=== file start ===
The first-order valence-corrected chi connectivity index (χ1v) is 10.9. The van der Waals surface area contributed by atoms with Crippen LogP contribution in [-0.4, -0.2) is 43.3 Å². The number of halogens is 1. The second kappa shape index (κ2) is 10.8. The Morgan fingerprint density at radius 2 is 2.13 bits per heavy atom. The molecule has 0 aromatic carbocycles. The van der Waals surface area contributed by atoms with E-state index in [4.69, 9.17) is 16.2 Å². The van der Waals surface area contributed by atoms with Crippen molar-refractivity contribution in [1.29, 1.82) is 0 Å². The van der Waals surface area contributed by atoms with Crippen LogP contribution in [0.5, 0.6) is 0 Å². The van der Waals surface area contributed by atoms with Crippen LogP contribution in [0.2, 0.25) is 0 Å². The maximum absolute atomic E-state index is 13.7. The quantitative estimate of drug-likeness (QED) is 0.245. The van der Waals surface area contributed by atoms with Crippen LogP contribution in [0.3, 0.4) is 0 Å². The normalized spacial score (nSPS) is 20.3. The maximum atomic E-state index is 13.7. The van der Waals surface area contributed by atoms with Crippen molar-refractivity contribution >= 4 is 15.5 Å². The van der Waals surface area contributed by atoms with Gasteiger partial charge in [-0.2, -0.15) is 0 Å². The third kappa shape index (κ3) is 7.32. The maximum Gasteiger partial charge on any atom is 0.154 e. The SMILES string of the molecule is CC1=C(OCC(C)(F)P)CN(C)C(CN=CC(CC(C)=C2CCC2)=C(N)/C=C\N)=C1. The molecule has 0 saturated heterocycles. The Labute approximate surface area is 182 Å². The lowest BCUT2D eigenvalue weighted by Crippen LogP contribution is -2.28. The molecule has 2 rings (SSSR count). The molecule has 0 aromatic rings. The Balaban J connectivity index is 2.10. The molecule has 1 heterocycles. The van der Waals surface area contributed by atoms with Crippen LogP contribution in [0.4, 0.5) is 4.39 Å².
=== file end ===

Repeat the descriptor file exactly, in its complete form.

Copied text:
The first-order valence-corrected chi connectivity index (χ1v) is 10.9. The van der Waals surface area contributed by atoms with Crippen LogP contribution in [-0.4, -0.2) is 43.3 Å². The number of halogens is 1. The second kappa shape index (κ2) is 10.8. The Morgan fingerprint density at radius 2 is 2.13 bits per heavy atom. The molecule has 0 aromatic carbocycles. The van der Waals surface area contributed by atoms with E-state index in [4.69, 9.17) is 16.2 Å². The van der Waals surface area contributed by atoms with Crippen molar-refractivity contribution in [1.29, 1.82) is 0 Å². The van der Waals surface area contributed by atoms with Crippen LogP contribution in [0.5, 0.6) is 0 Å². The van der Waals surface area contributed by atoms with Crippen LogP contribution in [0.2, 0.25) is 0 Å². The maximum absolute atomic E-state index is 13.7. The quantitative estimate of drug-likeness (QED) is 0.245. The van der Waals surface area contributed by atoms with Crippen LogP contribution in [0.3, 0.4) is 0 Å². The normalized spacial score (nSPS) is 20.3. The maximum atomic E-state index is 13.7. The van der Waals surface area contributed by atoms with Crippen molar-refractivity contribution >= 4 is 15.5 Å². The van der Waals surface area contributed by atoms with Gasteiger partial charge in [-0.2, -0.15) is 0 Å². The third kappa shape index (κ3) is 7.32. The maximum Gasteiger partial charge on any atom is 0.154 e. The SMILES string of the molecule is CC1=C(OCC(C)(F)P)CN(C)C(CN=CC(CC(C)=C2CCC2)=C(N)/C=C\N)=C1. The molecule has 0 saturated heterocycles. The Labute approximate surface area is 182 Å². The lowest BCUT2D eigenvalue weighted by Crippen LogP contribution is -2.28. The molecule has 2 rings (SSSR count). The molecule has 0 aromatic rings. The Balaban J connectivity index is 2.10. The molecule has 1 heterocycles. The van der Waals surface area contributed by atoms with Crippen LogP contribution in [0.4, 0.5) is 4.39 Å².